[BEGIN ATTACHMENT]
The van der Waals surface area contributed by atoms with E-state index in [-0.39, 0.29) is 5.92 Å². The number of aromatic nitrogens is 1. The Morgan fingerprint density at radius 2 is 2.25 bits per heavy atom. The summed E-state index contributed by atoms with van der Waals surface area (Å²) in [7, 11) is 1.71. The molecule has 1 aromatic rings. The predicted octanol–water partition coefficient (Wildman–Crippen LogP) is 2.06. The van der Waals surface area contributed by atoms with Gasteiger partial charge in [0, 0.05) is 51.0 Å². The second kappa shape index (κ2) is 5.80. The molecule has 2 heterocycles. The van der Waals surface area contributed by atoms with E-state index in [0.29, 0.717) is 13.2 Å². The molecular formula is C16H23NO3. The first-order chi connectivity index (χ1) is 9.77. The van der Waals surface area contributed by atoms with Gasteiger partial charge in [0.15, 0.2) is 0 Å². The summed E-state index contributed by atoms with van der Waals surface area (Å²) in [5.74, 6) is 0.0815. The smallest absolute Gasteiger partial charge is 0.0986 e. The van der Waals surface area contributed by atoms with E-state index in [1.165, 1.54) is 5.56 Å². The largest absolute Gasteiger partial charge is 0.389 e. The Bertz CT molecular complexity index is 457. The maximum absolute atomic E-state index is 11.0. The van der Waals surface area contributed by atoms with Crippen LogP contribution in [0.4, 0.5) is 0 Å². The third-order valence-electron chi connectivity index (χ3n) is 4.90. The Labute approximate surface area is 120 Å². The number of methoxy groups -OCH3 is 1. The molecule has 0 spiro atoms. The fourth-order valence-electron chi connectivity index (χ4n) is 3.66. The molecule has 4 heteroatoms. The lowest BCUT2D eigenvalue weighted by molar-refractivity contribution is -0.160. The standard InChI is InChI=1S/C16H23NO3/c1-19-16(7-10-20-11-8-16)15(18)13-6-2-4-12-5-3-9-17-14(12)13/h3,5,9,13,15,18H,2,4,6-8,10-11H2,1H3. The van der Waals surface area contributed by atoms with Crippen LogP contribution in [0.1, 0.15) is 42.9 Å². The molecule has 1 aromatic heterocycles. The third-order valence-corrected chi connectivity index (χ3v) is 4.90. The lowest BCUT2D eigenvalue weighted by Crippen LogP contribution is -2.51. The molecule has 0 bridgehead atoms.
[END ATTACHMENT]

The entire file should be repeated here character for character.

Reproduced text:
The van der Waals surface area contributed by atoms with E-state index in [-0.39, 0.29) is 5.92 Å². The number of aromatic nitrogens is 1. The Morgan fingerprint density at radius 2 is 2.25 bits per heavy atom. The summed E-state index contributed by atoms with van der Waals surface area (Å²) in [7, 11) is 1.71. The molecule has 1 aromatic rings. The predicted octanol–water partition coefficient (Wildman–Crippen LogP) is 2.06. The van der Waals surface area contributed by atoms with Gasteiger partial charge in [0, 0.05) is 51.0 Å². The second kappa shape index (κ2) is 5.80. The molecule has 2 heterocycles. The van der Waals surface area contributed by atoms with E-state index in [0.29, 0.717) is 13.2 Å². The molecular formula is C16H23NO3. The first-order chi connectivity index (χ1) is 9.77. The van der Waals surface area contributed by atoms with Gasteiger partial charge in [0.15, 0.2) is 0 Å². The summed E-state index contributed by atoms with van der Waals surface area (Å²) in [5.74, 6) is 0.0815. The smallest absolute Gasteiger partial charge is 0.0986 e. The van der Waals surface area contributed by atoms with E-state index in [1.165, 1.54) is 5.56 Å². The largest absolute Gasteiger partial charge is 0.389 e. The Bertz CT molecular complexity index is 457. The maximum absolute atomic E-state index is 11.0. The van der Waals surface area contributed by atoms with Crippen LogP contribution in [0.4, 0.5) is 0 Å². The third-order valence-electron chi connectivity index (χ3n) is 4.90. The Labute approximate surface area is 120 Å². The number of methoxy groups -OCH3 is 1. The molecule has 0 spiro atoms. The fourth-order valence-electron chi connectivity index (χ4n) is 3.66. The molecule has 4 heteroatoms. The lowest BCUT2D eigenvalue weighted by molar-refractivity contribution is -0.160. The standard InChI is InChI=1S/C16H23NO3/c1-19-16(7-10-20-11-8-16)15(18)13-6-2-4-12-5-3-9-17-14(12)13/h3,5,9,13,15,18H,2,4,6-8,10-11H2,1H3. The van der Waals surface area contributed by atoms with Crippen LogP contribution in [0.1, 0.15) is 42.9 Å². The molecule has 1 aromatic heterocycles. The third-order valence-corrected chi connectivity index (χ3v) is 4.90. The lowest BCUT2D eigenvalue weighted by Crippen LogP contribution is -2.51. The molecule has 0 bridgehead atoms.